Getting an acceptance letter from the United States Military Academy or the Naval Academy is something to be proud of. Playing football is icing on the cake.

And so for the 112th time this past Saturday at FedEx Field, Army and Navy faced off, and like the previous nine meetings, the Midshipmen walked away victorious, 27-21.

Army was No. 1 in rushing with 351 yards, but last in passing with 48 yards.

There’s nothing fancy about the Black Knights’ triple-option attack: find the first hole and run through it.

Most of the time Army (375 total net yards with 298 on the ground) penetrated the middle of Navy’s defense. The Midshipmen (309 total yards) also employ a triple-option, but prefer sweeps.

College football offers many terrific rivalries like USC/UCLA, Auburn/Alabama, Michigan/Ohio State, Texas/Oklahoma, Stanford/California and Harvard/Yale.

They’re all nice, but none can equal the sheer thrill of watching the Cadets and Midshipmen march onto the field together before the kickoff.

There was even a time when this matchup decided the Associated Press poll’s national champion, which Army won in 1944 and 1945, and also boasted Heisman Trophy winners Felix “Doc” Blanchard in ‘45, Glenn Davis in ‘46, and Pete Dawkins in 1958, while Navy had Joe Bellino claim the statue in ‘60 and Roger Staubach in ‘63.

Navy’s edge against Army over the last nine meetings was nothing short of remarkable. During that span the Middies had taken each encounter by more than a dozen points.

This occasion would prove much harder even after Navy (5-7) sailed to a 14-0 lead behind senior quarterback Kriss Proctor’s four-yard run with 1:06 showing in the opening quarter, and senior fullback Alexander Teich’s 10-yard blast with 7:05 left in the second quarter.

Army senior quarterback Trent Steelman (12 carries for 62 yards and four of six passing for 77 yards) moved the Black Knights (3-9) 67 yards on eight plays and capped the drive with a 34-yard run and 3:34 left in the second quarter that made it 14-7.

Army running back Malcolm Brown’s five-yard dance with 49 seconds left before the half made it 14-14, and climaxed a 63-yard, seven-play march.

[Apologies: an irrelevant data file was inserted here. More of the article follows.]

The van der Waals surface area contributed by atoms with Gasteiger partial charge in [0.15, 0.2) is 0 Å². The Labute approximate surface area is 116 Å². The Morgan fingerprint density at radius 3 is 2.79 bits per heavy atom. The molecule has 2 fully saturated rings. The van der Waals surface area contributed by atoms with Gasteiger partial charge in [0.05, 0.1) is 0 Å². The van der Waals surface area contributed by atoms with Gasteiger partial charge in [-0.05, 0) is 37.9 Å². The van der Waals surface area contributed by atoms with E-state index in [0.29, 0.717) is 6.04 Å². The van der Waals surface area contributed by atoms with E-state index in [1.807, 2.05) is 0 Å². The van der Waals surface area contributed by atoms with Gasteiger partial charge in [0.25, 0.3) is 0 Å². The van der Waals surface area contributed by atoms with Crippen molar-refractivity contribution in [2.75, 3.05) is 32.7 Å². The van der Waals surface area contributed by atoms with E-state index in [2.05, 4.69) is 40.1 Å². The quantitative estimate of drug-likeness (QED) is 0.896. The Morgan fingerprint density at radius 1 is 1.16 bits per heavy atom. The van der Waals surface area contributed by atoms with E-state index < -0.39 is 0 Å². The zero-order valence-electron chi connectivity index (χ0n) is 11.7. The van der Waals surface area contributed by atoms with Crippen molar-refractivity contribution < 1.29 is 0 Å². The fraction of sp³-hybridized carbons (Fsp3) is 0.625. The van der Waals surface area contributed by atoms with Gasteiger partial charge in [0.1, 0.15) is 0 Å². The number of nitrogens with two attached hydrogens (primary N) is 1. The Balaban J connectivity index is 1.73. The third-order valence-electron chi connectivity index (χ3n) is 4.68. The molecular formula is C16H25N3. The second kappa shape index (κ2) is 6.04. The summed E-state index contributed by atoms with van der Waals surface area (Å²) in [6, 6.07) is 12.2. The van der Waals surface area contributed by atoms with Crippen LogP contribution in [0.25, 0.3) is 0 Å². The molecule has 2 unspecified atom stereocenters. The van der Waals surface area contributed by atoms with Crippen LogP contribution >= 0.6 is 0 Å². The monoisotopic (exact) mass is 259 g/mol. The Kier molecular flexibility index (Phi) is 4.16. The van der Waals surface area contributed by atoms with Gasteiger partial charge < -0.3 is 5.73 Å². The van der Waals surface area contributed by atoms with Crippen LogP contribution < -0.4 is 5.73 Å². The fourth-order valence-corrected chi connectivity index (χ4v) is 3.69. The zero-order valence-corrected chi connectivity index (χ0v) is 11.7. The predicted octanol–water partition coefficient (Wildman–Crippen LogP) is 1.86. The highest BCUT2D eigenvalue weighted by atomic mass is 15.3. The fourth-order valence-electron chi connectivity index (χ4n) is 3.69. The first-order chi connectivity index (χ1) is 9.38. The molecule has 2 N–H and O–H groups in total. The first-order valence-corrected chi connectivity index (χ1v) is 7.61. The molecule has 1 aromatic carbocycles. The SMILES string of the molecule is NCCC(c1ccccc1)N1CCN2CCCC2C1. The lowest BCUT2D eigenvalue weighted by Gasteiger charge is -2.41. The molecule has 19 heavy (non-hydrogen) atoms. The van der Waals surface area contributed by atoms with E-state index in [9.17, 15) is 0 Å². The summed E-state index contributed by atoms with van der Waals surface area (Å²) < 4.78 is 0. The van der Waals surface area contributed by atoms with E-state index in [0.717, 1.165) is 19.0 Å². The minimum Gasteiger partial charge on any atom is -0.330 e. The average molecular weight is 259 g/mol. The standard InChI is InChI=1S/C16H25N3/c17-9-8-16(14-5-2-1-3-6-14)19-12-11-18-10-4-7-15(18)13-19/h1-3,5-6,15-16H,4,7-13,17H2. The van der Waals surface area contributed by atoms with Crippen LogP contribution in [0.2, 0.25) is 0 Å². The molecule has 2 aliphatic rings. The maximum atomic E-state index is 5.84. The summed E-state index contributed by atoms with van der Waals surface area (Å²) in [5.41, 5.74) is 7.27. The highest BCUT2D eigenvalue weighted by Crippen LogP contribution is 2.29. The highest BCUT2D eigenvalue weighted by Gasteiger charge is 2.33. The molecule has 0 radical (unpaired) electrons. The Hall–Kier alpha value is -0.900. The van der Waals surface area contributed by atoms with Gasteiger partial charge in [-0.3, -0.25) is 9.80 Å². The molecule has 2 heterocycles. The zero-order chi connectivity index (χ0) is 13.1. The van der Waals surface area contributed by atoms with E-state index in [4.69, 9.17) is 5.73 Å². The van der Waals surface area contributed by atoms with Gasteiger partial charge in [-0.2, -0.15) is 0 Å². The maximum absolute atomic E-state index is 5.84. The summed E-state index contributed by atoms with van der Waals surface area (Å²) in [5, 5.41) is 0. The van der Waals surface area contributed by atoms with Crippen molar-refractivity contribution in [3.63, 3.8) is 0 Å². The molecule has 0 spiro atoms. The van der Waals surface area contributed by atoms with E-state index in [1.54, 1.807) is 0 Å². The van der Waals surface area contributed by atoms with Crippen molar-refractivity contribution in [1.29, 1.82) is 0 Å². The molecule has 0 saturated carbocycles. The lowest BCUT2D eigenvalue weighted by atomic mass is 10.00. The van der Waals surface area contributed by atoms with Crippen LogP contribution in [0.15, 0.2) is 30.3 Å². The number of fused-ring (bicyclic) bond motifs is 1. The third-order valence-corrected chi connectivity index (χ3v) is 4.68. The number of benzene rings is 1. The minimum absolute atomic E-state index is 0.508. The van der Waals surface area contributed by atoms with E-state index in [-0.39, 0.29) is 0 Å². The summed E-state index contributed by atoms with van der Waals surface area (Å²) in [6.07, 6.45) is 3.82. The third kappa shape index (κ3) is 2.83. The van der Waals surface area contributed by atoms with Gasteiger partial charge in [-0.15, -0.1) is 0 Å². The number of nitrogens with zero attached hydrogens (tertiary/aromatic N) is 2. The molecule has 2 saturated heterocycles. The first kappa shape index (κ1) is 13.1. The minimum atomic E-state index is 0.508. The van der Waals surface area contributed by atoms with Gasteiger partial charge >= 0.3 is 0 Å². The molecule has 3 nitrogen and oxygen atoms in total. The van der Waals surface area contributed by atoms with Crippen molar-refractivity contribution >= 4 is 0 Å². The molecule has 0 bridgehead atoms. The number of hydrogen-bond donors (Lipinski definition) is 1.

Brown had 82 yards on 11 carries, Raymond Maples 82 yards on 13 rushes, and Larry Dixon 65 yards on 10 carries.

Army Head Coach Rich Ellerson was asked by CBS sideline reporter Tracy Wolfson what the Cadets needed to do in the second half.

“We have to eliminate the turnovers,’’ he told her, “and play hard and have fun.” The Black Knights committed three miscues while the Midshipmen turned it over twice.

Proctor’s two-yard run early in the third quarter made it 21-14, but Steelman’s 25-yard pass to Brown with 9:45 left in the third quarter knotted it at 21-21.

“It’s been a tough season, but beating Army takes away some of the sting,’’ said Proctor, a California native who ran for 97 yards on 32 carries and completed one of three attempts for 13 yards. “I’m going to miss the brotherhood of all these guys.”

Teich finished with 93 yards on 18 rushes, was emotional and wants to be a Navy Seal. “It’s been a rough year for me, and the [one-game suspension] was the right thing,’’ he said. “These are a great bunch of guys and I’m going to miss my brothers.’’

Navy’s Jon Teague made a 23-yard field goal and a 44-yarder early in the final quarter.

Rick Assad has been a sportswriter for more than two decades. He has a political science degree from UCLA, a journalism degree from CSUN, is a staff writer for diamondboxing.com, and is a columnist for socalboxing.wordpress.com. You may e-mail him at richsports5@sbcglobal.net. 

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